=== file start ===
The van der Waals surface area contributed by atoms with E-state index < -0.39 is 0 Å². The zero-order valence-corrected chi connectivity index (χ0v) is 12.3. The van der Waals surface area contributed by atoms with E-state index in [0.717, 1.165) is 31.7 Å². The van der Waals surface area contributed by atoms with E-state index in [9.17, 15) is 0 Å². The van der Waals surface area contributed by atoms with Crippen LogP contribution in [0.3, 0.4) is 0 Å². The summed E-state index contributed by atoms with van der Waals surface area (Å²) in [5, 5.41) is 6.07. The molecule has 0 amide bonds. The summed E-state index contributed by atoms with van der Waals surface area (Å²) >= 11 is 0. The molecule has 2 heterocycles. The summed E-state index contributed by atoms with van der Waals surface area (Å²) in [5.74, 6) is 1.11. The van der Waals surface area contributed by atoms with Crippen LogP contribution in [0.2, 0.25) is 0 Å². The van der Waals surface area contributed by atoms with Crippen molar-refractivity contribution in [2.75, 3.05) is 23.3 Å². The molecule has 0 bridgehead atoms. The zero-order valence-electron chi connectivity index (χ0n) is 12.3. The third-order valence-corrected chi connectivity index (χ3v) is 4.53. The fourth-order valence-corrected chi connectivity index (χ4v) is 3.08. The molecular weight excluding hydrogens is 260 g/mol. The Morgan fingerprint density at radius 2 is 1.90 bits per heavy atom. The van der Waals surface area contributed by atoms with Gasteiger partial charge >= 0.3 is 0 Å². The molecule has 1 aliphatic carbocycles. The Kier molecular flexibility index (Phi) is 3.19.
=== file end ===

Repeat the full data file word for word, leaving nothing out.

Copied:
The van der Waals surface area contributed by atoms with E-state index < -0.39 is 0 Å². The zero-order valence-corrected chi connectivity index (χ0v) is 12.3. The van der Waals surface area contributed by atoms with E-state index in [0.717, 1.165) is 31.7 Å². The van der Waals surface area contributed by atoms with E-state index in [9.17, 15) is 0 Å². The van der Waals surface area contributed by atoms with Crippen LogP contribution in [0.3, 0.4) is 0 Å². The summed E-state index contributed by atoms with van der Waals surface area (Å²) in [5, 5.41) is 6.07. The molecule has 0 amide bonds. The summed E-state index contributed by atoms with van der Waals surface area (Å²) >= 11 is 0. The molecule has 2 heterocycles. The summed E-state index contributed by atoms with van der Waals surface area (Å²) in [5.74, 6) is 1.11. The van der Waals surface area contributed by atoms with Crippen LogP contribution in [0.2, 0.25) is 0 Å². The van der Waals surface area contributed by atoms with Crippen molar-refractivity contribution in [2.75, 3.05) is 23.3 Å². The molecule has 0 bridgehead atoms. The zero-order valence-electron chi connectivity index (χ0n) is 12.3. The third-order valence-corrected chi connectivity index (χ3v) is 4.53. The fourth-order valence-corrected chi connectivity index (χ4v) is 3.08. The molecular weight excluding hydrogens is 260 g/mol. The Morgan fingerprint density at radius 2 is 1.90 bits per heavy atom. The van der Waals surface area contributed by atoms with Gasteiger partial charge >= 0.3 is 0 Å². The molecule has 1 aliphatic carbocycles. The Kier molecular flexibility index (Phi) is 3.19.